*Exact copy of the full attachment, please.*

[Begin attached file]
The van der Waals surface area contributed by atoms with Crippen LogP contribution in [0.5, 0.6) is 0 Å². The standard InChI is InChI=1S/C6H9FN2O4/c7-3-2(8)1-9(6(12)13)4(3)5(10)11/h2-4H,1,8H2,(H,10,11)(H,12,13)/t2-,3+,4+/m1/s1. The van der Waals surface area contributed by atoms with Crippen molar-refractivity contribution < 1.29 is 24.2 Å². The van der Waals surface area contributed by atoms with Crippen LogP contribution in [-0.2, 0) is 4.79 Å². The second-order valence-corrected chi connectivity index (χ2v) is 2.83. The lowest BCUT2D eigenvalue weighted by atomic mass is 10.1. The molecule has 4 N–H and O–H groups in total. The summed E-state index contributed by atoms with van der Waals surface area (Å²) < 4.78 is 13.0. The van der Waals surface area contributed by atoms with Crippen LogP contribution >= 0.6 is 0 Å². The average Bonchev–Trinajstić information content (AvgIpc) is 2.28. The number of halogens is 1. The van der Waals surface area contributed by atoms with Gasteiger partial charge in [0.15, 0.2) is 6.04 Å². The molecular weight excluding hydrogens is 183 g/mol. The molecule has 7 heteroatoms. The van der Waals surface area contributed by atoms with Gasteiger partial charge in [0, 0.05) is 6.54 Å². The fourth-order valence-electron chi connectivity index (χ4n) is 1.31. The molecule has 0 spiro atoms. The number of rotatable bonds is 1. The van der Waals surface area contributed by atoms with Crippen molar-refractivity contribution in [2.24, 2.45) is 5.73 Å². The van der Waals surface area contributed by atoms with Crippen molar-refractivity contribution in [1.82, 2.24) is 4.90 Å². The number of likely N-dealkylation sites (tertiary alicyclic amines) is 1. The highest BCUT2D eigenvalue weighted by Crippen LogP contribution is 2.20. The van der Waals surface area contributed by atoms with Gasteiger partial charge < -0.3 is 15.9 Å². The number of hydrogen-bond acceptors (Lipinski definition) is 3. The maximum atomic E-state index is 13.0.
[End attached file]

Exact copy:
The van der Waals surface area contributed by atoms with Crippen LogP contribution in [0.5, 0.6) is 0 Å². The standard InChI is InChI=1S/C6H9FN2O4/c7-3-2(8)1-9(6(12)13)4(3)5(10)11/h2-4H,1,8H2,(H,10,11)(H,12,13)/t2-,3+,4+/m1/s1. The van der Waals surface area contributed by atoms with Crippen molar-refractivity contribution < 1.29 is 24.2 Å². The van der Waals surface area contributed by atoms with Crippen LogP contribution in [-0.2, 0) is 4.79 Å². The second-order valence-corrected chi connectivity index (χ2v) is 2.83. The lowest BCUT2D eigenvalue weighted by atomic mass is 10.1. The molecule has 4 N–H and O–H groups in total. The summed E-state index contributed by atoms with van der Waals surface area (Å²) < 4.78 is 13.0. The van der Waals surface area contributed by atoms with Crippen LogP contribution >= 0.6 is 0 Å². The average Bonchev–Trinajstić information content (AvgIpc) is 2.28. The number of halogens is 1. The van der Waals surface area contributed by atoms with Gasteiger partial charge in [0.15, 0.2) is 6.04 Å². The molecular weight excluding hydrogens is 183 g/mol. The molecule has 7 heteroatoms. The van der Waals surface area contributed by atoms with Gasteiger partial charge in [0, 0.05) is 6.54 Å². The fourth-order valence-electron chi connectivity index (χ4n) is 1.31. The molecule has 0 spiro atoms. The number of rotatable bonds is 1. The van der Waals surface area contributed by atoms with Crippen molar-refractivity contribution in [2.24, 2.45) is 5.73 Å². The van der Waals surface area contributed by atoms with Crippen molar-refractivity contribution in [1.82, 2.24) is 4.90 Å². The number of likely N-dealkylation sites (tertiary alicyclic amines) is 1. The highest BCUT2D eigenvalue weighted by Crippen LogP contribution is 2.20. The van der Waals surface area contributed by atoms with Gasteiger partial charge < -0.3 is 15.9 Å². The number of hydrogen-bond acceptors (Lipinski definition) is 3. The maximum atomic E-state index is 13.0.